the solarblogger: The “Home Energy Model”

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Alongside its consultation on the Future Homes Standard building regulations, the government
has revealed sweeping changes to the calculation underpinning Part L of the
building regulations (Conservation of Fuel and Power), and launched a consultation on the new approach.

The StandardAssessment Procedure (SAP) has been the government approved methodology to estimate
the energy performance of homes in the UK since 1993, a time when it was felt to be important that the method be simple enough to be completed with pen and paper and calculator. 

Inevitably,
computer software emerged to make the job of energy assessors more convenient.  Provided by third party companies, these
applications needed to be checked by the Building Research Establishment (BRE),
the body responsible for the development of SAP, before they could be used to
demonstrate compliance with building regulations.

Over subsequent
versions of SAP issued in 1998, 2001, 2005, 2009, 2012 and 2022 the complexity of
the model increased.  Building elements were
dealt with in more sophisticated ways to improve the accuracy of the model (for
example the treatment of junctions in thermal insulation or – a personal
favourite – an improved treatment of the performance of solar thermal systems in
2005).  New technologies were more widely
adopted in construction and needed to be added (for example battery storage in 2022).

SAP’s Growing
Pains

Shortcomings
of this approach had begun to emerge over time but were brought into sharp focus by
the 2022 implementation.  Developers found
themselves struggling to work out how to build new homes that complied with the
new building regulations already in force even as the third-party software was unavailable
due to delays in the certification process.

Another
reason for a wholesale review of the model, flagged by the Climate Change Committee, was the emergence of key technologies that couldn’t be easily or accurately
added to the existing framework in a timely way:

  • Solar PV and
    self-consumption of generated electricity
  • Battery
    storage of electricity
  • Solar PV
    diverters
  • Time of use
    energy tariffs
  • Smart energy
    controls – timing the use of energy to coincide with cheap tariffs and the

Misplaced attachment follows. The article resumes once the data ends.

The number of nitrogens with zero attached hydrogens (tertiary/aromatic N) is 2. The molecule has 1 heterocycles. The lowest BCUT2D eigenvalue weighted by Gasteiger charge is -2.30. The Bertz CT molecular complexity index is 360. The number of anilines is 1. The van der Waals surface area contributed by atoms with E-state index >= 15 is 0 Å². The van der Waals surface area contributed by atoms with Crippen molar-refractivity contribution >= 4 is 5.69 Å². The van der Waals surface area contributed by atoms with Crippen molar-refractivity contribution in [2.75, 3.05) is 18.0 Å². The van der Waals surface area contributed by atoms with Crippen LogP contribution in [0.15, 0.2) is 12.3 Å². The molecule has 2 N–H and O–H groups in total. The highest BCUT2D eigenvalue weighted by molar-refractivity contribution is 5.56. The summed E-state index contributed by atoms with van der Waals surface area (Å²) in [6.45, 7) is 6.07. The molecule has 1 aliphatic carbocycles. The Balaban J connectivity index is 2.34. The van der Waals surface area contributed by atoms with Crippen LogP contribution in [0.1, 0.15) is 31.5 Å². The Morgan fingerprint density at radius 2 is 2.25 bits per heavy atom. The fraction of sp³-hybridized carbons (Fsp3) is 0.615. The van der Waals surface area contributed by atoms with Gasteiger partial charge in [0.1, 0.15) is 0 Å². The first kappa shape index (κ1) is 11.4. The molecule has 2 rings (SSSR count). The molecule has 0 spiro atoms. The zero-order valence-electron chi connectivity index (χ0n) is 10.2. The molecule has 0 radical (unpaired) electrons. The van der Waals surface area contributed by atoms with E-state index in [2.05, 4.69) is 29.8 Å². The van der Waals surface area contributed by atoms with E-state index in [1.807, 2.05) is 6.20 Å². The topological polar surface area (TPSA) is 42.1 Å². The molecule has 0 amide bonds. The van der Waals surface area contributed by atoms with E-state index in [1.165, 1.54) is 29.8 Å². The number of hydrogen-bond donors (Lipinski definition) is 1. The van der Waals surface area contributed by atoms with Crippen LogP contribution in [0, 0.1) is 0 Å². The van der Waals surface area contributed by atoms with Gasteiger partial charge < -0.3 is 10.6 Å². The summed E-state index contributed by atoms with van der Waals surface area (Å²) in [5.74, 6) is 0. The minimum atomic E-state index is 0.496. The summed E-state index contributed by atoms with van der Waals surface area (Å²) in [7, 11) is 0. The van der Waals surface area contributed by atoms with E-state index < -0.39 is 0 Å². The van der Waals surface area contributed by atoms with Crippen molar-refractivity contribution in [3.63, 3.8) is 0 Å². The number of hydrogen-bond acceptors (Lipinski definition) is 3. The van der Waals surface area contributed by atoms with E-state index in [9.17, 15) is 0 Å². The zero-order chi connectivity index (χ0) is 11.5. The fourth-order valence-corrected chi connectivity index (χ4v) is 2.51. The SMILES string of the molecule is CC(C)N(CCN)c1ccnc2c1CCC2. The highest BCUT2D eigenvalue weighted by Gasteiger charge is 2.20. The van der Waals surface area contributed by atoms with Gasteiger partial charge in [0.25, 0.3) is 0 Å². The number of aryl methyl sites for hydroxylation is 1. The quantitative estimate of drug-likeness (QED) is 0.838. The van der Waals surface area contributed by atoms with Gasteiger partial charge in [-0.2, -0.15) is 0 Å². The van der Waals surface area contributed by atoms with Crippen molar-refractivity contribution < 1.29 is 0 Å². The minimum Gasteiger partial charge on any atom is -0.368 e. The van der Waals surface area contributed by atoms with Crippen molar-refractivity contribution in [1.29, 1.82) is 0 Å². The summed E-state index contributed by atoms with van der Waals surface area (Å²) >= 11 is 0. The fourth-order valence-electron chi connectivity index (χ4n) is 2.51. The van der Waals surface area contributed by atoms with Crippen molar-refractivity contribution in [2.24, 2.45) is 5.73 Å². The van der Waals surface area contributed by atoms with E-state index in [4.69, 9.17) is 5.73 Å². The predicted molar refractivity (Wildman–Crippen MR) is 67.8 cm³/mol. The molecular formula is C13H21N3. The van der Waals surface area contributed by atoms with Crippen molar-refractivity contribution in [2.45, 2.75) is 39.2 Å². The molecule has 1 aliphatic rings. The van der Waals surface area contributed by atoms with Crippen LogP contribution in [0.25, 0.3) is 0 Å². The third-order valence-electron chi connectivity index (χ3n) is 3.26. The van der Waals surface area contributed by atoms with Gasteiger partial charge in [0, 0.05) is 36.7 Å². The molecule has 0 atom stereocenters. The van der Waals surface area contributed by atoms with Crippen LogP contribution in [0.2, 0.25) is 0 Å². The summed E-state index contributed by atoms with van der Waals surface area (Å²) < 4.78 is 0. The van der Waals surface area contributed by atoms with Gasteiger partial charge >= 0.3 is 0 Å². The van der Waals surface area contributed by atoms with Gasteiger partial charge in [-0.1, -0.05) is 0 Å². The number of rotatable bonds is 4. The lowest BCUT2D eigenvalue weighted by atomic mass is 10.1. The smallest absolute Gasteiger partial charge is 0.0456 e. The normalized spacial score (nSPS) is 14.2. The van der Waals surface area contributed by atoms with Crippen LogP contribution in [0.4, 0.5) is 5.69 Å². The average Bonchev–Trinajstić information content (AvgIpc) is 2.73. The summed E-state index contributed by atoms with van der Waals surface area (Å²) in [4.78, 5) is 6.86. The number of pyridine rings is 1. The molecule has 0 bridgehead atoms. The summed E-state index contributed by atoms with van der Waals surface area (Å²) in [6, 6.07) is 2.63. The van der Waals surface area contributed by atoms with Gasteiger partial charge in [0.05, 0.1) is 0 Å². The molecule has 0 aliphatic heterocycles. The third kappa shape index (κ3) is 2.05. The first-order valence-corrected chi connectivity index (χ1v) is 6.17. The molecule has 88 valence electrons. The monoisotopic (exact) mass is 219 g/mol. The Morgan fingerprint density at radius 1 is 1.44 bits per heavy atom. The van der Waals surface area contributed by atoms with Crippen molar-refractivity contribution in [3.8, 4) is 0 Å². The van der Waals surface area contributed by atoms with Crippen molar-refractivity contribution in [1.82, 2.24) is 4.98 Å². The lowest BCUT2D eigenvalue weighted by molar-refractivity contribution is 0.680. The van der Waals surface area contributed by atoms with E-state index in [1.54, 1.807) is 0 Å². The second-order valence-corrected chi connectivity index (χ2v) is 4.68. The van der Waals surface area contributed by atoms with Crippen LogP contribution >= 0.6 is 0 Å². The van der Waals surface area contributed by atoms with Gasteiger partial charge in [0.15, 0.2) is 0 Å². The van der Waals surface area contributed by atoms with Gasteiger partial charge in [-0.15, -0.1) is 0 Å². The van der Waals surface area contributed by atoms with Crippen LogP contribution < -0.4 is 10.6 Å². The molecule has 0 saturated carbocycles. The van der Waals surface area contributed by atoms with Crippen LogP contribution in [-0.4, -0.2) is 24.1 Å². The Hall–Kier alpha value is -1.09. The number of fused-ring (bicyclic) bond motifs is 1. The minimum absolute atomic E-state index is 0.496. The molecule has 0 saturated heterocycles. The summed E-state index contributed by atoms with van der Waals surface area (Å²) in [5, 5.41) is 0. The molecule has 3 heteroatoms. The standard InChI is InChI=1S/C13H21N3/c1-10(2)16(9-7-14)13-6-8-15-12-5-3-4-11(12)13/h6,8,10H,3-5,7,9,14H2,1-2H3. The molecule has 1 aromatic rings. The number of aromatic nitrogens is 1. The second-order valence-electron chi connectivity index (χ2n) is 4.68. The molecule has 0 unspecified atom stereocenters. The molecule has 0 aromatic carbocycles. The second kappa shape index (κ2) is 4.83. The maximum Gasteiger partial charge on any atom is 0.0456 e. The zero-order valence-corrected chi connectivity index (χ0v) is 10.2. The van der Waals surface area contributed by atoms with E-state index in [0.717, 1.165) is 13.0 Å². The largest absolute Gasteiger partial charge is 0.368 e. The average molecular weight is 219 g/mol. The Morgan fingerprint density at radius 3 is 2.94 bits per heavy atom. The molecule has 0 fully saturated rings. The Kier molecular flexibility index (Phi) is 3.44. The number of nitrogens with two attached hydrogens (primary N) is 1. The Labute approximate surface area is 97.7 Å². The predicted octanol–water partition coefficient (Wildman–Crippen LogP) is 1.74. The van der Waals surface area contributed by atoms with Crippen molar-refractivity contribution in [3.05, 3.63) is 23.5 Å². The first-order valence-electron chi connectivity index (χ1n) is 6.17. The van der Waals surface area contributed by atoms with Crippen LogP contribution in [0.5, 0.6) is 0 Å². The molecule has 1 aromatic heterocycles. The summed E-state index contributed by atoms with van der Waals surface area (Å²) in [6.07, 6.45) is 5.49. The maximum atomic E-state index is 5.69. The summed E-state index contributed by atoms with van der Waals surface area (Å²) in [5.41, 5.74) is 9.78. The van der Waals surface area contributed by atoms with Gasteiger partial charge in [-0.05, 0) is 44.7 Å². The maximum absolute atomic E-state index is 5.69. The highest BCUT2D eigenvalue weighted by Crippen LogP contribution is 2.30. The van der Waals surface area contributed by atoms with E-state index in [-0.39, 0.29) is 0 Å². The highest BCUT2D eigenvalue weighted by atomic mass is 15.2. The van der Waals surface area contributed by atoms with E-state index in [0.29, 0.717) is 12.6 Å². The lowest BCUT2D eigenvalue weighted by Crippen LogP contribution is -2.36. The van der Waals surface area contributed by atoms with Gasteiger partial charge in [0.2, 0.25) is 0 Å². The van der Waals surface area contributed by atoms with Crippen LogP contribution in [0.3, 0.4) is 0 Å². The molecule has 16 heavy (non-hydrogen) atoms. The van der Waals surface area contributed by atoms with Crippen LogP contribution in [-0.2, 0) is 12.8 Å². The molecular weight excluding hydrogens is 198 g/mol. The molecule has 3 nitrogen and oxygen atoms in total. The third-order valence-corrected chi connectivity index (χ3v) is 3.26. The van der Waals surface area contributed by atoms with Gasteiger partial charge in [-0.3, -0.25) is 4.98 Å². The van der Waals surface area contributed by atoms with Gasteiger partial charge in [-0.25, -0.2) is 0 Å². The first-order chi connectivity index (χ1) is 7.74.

availability of renewable energy.

The SAP
model was based on a monthly time resolution. 
This meant that the impact of new technologies had to be demonstrated in
real life studies and an average performance across multiple households derived
before a simplified month by month impact could be added to the model.

A case in point
was the introduction of battery storage in the 2022 version.  Data was scarce because the technology was
relatively new.  A simplified average performance
that linked installed solar capacity, total energy use and battery storage
capacity was derived by applying a line of best fit to the available data.  This formula was incorporated into the
monthly SAP model.  No data was available
on homes that combined battery storage with solar PV diverters, so SAP only
allowed one of the technologies to be used at a time.

 

 A New Approach

The government
is consulting on a fundamental re-working of the model.  It’s such a big change that SAP has been
dropped in favour of a new name ‘The Home Energy Model’.  Changes include:

  • The model will
    be available as a cloud-based software ‘core engine’, with the source code
    published on GitHub
  • ‘Wrappers’
    will be published for different applications – comprising different starting
    assumptions as inputs which will then feed into the same core engine.  The first wrapper to be published will be for
    the 2025 building regulations, followed by a wrapper for the generation of
    Energy Performance Certificates (EPCs) for existing homes.
  • The
    software runs on a 30-minute time resolution, allowing better modelling of
    smart technologies such as solar, battery storage and time-of-use energy
    tariffs
  • An updated solar
    PV generation calculation is based on the hourly methodology in BS EN
    15316-4-3:2017, which includes the effect of ventilation on the rear of the panels.

Impact
on Solar

 

The solar
industry should welcome the change from SAP to the new Home Energy Model.

The move to
cloud-based software brings the approach up to date.  The separation of a core engine, based on
best available building physics modelling, from the ‘wrappers’ which clearly
surface the assumptions and inputs into the model for specific applications
such as building regulations or EPCs makes it much easier to interrogate how
the ‘black box’ is working.

The change
to a half-hour resolution better supports enabling technologies that work with solar PV – battery storage, smart energy controls and hot water from PV fed
immersion heaters.  This will further cement
the position of solar PV as a normal part of any new home built in the UK.

The change
to the hourly methodology for solar generation needs to be carefully assessed,
I will be writing about this in my next blog. 

 

 

 

 

 

 

 



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